In this talk, TEDxHousesofParliement, film director David Puttnam asks whether the media has a duty of care towards the public. It is a good question. I was asked for my thoughts on the presentation by a friend of mine on facebook.
Certain sections of the media distort facts, either in the service of government to drive forward a given ideology or policy, or in the interests of a given corporation or social group. Press on the left do this too: it is not just a top-down affair.
Differing perceptions are of course grist to the mill of debate. Debate can only be informative and educational however, if the facts are agreed, or if that cannot be reached, at least as honestly presented and as available to scrutiny as circumstance allow. If this does not happen, then the result is sophistry, which often as not, is what passes for political debate and reporting nowadays. A shorter label for it is "spin".
Puttnam mentioned another aspect that informs action and that is morality. Now, let us say that the media has a duty of care to present the facts. Obviously there are a lot of facts to any given topic; a media outlet, be it the BBC, Fox News or a blogger, probably cannot know all the facts but should present a picture based upon the facts available. This is different from spin insofar all the available facts have to be distilled into the story, and not just the selection of those that fit a particular agenda. This is difference between balanced reporting and spin.
Balanced reporting is also not the same as current practice: allowing two (or more) proponents to take to airwaves and have at each other. This has the illusion of balance but in reality it is a collision of spins and thus far more difficult to get to the real facts. The most celebrated case of this currently on the British media circuit is BBC's Question Time: a show when up to six flavours of spin (plus audience participation) take part in a mass tourney. It is of course very entertaining, modern day bread and circus for the politically interested, and occasionally truth does emerge. Its most useful purpose as far as facts are concerned is that audience member may pick pointers to where further details can be found. It is in no way a presentation that allows the audience to impartially judge a given issue.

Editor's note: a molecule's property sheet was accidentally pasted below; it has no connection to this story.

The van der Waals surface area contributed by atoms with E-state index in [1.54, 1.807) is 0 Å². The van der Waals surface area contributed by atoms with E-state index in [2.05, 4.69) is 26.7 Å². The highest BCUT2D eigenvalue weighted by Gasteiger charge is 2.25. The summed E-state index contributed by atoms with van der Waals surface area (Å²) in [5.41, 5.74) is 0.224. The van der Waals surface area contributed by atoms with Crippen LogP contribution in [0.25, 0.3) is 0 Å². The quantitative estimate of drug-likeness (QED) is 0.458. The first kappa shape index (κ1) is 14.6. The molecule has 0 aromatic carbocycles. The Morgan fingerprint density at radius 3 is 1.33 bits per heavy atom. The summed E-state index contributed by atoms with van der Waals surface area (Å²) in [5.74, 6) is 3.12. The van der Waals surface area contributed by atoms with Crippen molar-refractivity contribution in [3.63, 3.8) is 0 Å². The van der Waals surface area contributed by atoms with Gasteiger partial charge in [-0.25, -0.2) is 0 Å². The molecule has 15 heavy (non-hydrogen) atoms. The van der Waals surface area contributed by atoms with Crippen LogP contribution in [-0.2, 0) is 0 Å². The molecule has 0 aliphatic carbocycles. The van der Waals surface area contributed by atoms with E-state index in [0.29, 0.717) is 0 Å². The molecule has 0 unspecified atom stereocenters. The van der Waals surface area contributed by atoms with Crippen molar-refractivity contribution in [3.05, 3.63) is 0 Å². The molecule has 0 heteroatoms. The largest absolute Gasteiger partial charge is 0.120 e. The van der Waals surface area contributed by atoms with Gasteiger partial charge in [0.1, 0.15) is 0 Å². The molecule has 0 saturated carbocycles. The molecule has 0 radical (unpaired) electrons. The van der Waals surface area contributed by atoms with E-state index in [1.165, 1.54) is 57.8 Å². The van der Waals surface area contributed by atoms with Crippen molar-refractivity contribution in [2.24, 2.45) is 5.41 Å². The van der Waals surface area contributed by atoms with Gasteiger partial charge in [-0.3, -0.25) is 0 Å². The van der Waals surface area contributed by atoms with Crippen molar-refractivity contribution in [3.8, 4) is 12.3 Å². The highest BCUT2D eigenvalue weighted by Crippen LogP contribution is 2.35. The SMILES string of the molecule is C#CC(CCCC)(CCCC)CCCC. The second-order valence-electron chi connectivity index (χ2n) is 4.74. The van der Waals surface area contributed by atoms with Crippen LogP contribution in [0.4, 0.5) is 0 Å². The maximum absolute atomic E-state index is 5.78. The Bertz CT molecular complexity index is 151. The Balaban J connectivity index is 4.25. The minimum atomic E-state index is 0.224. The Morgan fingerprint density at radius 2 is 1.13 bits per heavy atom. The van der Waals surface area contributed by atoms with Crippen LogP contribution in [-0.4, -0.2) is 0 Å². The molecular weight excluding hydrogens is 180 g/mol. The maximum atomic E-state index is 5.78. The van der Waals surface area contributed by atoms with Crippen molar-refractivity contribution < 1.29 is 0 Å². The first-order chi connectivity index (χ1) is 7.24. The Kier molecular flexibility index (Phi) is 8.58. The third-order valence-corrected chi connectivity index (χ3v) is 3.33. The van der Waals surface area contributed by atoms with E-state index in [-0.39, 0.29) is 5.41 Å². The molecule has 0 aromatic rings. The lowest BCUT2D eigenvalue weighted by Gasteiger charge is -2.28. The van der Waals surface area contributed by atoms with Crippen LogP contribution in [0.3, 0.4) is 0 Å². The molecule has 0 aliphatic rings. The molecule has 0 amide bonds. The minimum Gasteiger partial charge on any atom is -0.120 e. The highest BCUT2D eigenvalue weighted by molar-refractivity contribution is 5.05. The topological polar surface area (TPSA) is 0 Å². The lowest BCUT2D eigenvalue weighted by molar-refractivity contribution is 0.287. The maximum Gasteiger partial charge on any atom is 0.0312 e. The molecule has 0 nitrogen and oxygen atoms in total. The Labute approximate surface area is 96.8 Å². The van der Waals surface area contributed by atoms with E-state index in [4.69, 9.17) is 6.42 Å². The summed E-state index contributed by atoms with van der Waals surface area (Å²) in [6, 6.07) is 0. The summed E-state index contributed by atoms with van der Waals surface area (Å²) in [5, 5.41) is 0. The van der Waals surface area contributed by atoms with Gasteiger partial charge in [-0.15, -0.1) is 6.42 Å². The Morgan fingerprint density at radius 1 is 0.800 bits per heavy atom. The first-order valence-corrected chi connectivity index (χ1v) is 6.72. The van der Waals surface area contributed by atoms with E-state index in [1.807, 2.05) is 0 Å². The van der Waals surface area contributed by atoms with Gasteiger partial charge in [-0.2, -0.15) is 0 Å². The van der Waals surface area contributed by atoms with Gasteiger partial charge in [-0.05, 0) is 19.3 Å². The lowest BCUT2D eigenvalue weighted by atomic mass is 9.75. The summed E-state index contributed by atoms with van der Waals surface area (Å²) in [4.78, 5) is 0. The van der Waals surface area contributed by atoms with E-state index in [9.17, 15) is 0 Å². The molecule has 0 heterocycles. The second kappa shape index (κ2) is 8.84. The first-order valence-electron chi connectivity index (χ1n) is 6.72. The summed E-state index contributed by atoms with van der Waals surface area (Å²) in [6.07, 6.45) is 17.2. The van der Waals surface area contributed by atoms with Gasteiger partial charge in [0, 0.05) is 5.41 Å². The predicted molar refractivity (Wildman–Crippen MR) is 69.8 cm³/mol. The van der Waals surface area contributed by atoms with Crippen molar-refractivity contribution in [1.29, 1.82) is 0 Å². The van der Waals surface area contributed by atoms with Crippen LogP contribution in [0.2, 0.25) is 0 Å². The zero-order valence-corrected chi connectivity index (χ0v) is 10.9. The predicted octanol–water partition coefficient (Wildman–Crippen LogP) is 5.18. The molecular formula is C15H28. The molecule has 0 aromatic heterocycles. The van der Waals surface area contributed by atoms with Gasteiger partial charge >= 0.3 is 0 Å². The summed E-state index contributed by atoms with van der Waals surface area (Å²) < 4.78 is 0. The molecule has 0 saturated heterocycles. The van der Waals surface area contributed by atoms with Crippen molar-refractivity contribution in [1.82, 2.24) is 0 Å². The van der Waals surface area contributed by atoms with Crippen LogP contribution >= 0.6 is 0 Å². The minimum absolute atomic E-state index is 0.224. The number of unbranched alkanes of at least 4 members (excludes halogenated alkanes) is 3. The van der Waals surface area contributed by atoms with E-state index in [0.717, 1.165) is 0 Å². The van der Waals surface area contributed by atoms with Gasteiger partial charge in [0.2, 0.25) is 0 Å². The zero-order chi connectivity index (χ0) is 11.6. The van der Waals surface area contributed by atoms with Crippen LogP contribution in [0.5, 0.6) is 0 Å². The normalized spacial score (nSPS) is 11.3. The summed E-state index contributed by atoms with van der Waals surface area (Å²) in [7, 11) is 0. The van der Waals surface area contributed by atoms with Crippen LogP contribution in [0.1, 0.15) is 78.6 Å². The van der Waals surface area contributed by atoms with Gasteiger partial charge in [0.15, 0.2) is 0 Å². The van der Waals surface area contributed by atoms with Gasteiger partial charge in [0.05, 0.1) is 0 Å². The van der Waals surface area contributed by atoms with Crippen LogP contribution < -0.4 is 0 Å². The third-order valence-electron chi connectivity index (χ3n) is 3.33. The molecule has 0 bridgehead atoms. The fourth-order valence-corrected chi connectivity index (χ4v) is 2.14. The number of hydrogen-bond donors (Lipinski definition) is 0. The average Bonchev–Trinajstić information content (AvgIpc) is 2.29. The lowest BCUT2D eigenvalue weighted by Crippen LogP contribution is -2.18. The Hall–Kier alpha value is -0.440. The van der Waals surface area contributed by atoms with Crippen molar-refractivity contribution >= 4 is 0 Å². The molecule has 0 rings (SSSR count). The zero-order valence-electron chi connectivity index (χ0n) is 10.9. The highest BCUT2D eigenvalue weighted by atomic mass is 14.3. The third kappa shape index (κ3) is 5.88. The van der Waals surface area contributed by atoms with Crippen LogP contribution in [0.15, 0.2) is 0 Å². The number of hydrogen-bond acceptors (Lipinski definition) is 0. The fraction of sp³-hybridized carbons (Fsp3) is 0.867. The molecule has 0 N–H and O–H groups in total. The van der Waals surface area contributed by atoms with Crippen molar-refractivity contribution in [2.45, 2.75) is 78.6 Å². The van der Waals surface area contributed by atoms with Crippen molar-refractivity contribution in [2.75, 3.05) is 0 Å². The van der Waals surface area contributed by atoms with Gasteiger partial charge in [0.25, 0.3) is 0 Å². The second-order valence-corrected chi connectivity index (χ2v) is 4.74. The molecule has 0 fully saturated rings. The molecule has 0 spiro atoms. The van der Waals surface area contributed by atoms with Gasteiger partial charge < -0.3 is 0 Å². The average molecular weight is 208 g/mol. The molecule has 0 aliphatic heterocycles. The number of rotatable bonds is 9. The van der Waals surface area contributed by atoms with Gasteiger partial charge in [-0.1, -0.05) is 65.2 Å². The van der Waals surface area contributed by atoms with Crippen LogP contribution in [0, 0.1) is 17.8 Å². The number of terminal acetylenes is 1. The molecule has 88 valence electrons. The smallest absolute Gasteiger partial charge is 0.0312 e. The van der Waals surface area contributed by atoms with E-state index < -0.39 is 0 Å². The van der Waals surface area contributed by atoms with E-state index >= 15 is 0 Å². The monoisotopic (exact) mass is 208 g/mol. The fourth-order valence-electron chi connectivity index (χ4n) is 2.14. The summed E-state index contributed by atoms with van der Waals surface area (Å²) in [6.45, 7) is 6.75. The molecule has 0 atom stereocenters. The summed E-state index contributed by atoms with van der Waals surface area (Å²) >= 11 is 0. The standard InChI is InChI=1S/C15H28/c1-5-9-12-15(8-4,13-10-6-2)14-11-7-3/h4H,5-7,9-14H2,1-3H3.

Still, BBC Question Time and similar shows are better than the media monocultures that are the real target of Puttnam: the uninformative and biased tabloids, whether in print or on air. They present politics and many other issues with the sensibility of soap opera writers: that the participants are either idiots or scoundrels. Of course, politics, like all walks of life have their share of both but by the relentless presentation of everybody involved as such, it dulls the sensibility of those nurtured upon such fare. It is popular for a very simple reason: most everybody likes to be able to look down upon somebody else and what gives the illusion of empowerment more than a feeling of moral superiority? That feeling literally sells tabloids by the truckload. It is not a factual picture though and thus fails Puttnam's duty of care test. It discourages political involvement and breeds nothing but cynicism.
One can already hear the screams warning of censorship and yes, in a democracy one must have the freedom to be wrong in the opinion of others, especially if that somebody is the government or other organs of the state. At its heart, Puttnam is calling for honesty in the reporting of facts. The democratic process lies in the interpretation of those facts. We can still disagree over what they mean but if the facts are skewed or completely absent, then the basis of our democracy and freedoms are not even on foundations of sand. They rest upon nothing at all.